In January 2022, Litera brought together a group of law firm-based UK real estate lawyers for a virtual roundtable discussion on “The Future of Real Estate, Post Pandemic.”
The wide-ranging conversation returned repeatedly to the intersection of two forces on real estate practice today: The Covid-19 pandemic and its impact on work patterns and the underlying real estate market, and the growing importance of technology as an essential aspect of the lawyer’s toolkit in response to those and other client needs.
Covid’s Impact on Client Expectations: An Opportunity
One theme came through loud and clear: client expectations for the support they receive from their legal teams have been on the increase throughout the pandemic. It begins with the basics of being accessible and responding quickly to client inquiries. But expectations are also expanding in some less traditional ways. Many of the roundtable participants reported that clients are more likely to come with questions on what kinds of outcomes can be achieved and what kind of creative solutions can be identified. It’s more than just leaning on legal teams for support in responding to a crisis; clients are providing law firms with an opening to become more strategic, as they help clients think through entirely new business scenarios and challenges.
Many roundtable participants commented on the pace of activity. Rather than slowing down their businesses, the pandemic has turned many real estate clients into entrepreneurial, opportunistic enterprises. Law firms can support firms as their businesses evolved; many noted that the shifts brought on by Covid drove more frequent contact with firms as they worked to ensure recovery of rents and service charges, shift into new businesses and new property types, re-purposing facilities, etc.
All that activity and communication between clients and firms is putting demands on traditional forms of interaction, and technology is playing an ever-growing role to ensure that those opportunities for close partnership with clients are not encountering the friction that older processes and forms of communication entail.
The Collaboration Imperative
One theme of the discussion was around how it’s not enough to simply speed up transactions with faster electronic communications and meeting technologies like Zoom, but rather an entirely new generation of collaboration tools will be required.
The key to collaboration on real estate and other transactions, one participant noted, is that deal teams need to be working on the same system, so that when information about the deal is updated, all the parties are updated instantly. Increasingly, transactions are being pushed onto transaction platforms, often cloud-based.
At Litera, we see this trend in M&A, as deal teams and clients move toward cloud-based transaction platforms like Litera Transact; this roundtable provided evidence that real estate deals, with all their speed and complexity, are following that same shift.
“Getting out of silos” was a big theme in this discussion. And the benefits are starting to appear obvious. If all sides to a transaction are on the same platform, the transparency that the system provides will help with the collaboration; there is less of an incentive to simply blame another party, and more of a sense that all are on the same side, pushing toward the same goals.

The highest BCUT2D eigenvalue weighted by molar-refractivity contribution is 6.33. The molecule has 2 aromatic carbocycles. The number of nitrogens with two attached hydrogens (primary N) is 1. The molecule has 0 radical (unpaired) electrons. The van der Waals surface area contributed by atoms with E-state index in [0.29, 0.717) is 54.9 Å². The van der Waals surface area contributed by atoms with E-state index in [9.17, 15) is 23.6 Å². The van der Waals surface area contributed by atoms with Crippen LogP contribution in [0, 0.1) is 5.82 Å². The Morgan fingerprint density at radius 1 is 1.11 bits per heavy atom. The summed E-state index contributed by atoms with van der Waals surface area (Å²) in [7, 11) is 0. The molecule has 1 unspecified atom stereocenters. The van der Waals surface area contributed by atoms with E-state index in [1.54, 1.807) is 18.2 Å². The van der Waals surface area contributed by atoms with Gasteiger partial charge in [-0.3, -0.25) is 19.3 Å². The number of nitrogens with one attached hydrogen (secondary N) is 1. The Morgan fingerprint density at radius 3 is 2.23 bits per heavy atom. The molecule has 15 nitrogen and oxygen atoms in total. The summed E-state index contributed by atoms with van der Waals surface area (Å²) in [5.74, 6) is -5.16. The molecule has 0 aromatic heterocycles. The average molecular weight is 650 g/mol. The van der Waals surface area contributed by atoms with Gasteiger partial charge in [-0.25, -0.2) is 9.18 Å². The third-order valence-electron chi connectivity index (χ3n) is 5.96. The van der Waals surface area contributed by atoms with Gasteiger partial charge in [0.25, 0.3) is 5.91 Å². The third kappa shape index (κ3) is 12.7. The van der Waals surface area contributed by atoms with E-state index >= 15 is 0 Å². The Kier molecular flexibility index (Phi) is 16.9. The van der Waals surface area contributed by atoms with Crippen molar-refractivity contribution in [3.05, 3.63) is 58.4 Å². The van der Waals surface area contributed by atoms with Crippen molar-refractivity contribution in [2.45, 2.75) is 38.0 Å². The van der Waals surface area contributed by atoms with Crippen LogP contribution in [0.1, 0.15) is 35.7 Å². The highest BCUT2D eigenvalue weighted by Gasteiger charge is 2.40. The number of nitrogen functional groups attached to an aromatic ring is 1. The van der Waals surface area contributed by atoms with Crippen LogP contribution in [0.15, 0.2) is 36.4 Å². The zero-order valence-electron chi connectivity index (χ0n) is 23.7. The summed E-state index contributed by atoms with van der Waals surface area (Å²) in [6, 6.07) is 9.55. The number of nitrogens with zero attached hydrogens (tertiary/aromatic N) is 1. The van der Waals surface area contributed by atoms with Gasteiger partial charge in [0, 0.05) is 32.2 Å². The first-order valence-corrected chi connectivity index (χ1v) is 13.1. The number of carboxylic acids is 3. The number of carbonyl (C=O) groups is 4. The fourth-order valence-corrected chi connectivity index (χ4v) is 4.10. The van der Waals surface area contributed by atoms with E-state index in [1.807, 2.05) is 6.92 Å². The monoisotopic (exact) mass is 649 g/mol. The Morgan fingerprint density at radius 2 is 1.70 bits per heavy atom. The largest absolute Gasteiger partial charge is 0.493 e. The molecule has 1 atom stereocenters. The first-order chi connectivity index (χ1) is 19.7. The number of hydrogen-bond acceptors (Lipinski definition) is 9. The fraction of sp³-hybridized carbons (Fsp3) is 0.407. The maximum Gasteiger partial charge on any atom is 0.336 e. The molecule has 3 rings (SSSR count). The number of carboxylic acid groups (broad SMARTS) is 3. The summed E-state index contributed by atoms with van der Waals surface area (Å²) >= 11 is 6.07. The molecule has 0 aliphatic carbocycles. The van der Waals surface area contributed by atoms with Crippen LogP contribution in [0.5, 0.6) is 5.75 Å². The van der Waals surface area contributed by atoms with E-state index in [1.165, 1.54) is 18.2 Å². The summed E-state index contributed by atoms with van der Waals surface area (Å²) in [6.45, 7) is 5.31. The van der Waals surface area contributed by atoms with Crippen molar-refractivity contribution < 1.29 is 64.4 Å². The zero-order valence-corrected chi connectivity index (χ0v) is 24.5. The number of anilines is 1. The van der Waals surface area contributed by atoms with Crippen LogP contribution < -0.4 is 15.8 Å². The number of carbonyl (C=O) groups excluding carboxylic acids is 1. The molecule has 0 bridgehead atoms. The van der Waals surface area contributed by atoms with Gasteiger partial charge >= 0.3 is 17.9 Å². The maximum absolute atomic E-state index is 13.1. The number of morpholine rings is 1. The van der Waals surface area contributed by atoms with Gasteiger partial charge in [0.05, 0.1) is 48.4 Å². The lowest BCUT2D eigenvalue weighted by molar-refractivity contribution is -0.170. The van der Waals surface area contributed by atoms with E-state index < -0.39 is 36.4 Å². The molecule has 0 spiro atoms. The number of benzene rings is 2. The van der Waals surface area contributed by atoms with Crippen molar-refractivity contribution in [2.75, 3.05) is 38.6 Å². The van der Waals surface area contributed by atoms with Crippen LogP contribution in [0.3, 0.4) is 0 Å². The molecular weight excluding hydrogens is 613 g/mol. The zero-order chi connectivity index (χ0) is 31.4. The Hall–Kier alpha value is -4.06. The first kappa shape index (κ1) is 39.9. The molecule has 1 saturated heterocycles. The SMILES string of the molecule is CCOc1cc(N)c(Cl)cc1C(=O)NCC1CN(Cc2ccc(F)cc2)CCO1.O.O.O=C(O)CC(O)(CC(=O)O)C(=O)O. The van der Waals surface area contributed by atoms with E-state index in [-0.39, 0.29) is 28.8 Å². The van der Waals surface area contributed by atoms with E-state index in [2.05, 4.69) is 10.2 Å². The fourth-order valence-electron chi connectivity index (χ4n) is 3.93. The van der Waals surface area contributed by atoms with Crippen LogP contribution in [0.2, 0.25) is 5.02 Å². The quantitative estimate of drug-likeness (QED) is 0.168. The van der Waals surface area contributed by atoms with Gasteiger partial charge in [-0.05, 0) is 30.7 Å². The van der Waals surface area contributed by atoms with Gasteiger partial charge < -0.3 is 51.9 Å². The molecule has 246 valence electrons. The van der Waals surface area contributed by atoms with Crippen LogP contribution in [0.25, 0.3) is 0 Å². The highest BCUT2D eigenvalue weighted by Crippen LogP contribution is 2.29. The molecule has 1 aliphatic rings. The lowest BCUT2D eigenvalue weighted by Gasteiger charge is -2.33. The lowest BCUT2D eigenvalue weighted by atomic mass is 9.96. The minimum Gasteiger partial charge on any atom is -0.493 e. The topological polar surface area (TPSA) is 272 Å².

In most cases it’s the clients driving this shift to technology-based collaboration platforms, and some respondents see that as the imperative that will push more firms in that direction.
Another barrier that’s not in the control of either firms or clients, however, is the public sector systems – courts and regulatory bodies – that the sector must deal with. Firm-side automation, such as document production, can make some of those transactions with public bodies work more smoothly, but ultimately a shortage of resources holds many public sector offices back from this technological revolution.
The Role of the Lawyer in Tracking and Managing Client Real Estate Data
The discussion turned to other ways that technology could be used in applications specific to real estate. One use for technology that is valuable to clients in the post-completion stages of a deal is to assemble all the relevant documentation into reports – but several of the roundtable participants anticipate that that type of reporting will become less static and more interactive. Rather than simply working from a static report that’s simply a snapshot of a property in time, what if clients and lawyers could maintain and actively engage with a dynamic report over the course of the property’s life, as circumstances change?
That kind of technology can capture data from leases and other data sources to trigger actions – such as break clauses or termination dates – that can keep the relationship between client and firm alive between transactions. As one participant put it, clients are always willing to spend big in the midst of a big deal, but maintaining the relationship with advisory services between deals is a tougher sell. Management platforms like this make the relationship less transactional and more of an ongoing process that keeps both parties engaged.
At Litera, we are taking that kind of “dashboard” approach with a few UK customers of our Kira product, where our contract analysis is “always on” and allows clients to track trends and changes over time, not just at the time of a transaction. In all corners of legal practice, including real estate and M&A, technology is enabling lawyers to build out systems that can establish ongoing processes and communications that keep clients and outside counsel tied to each other between deals.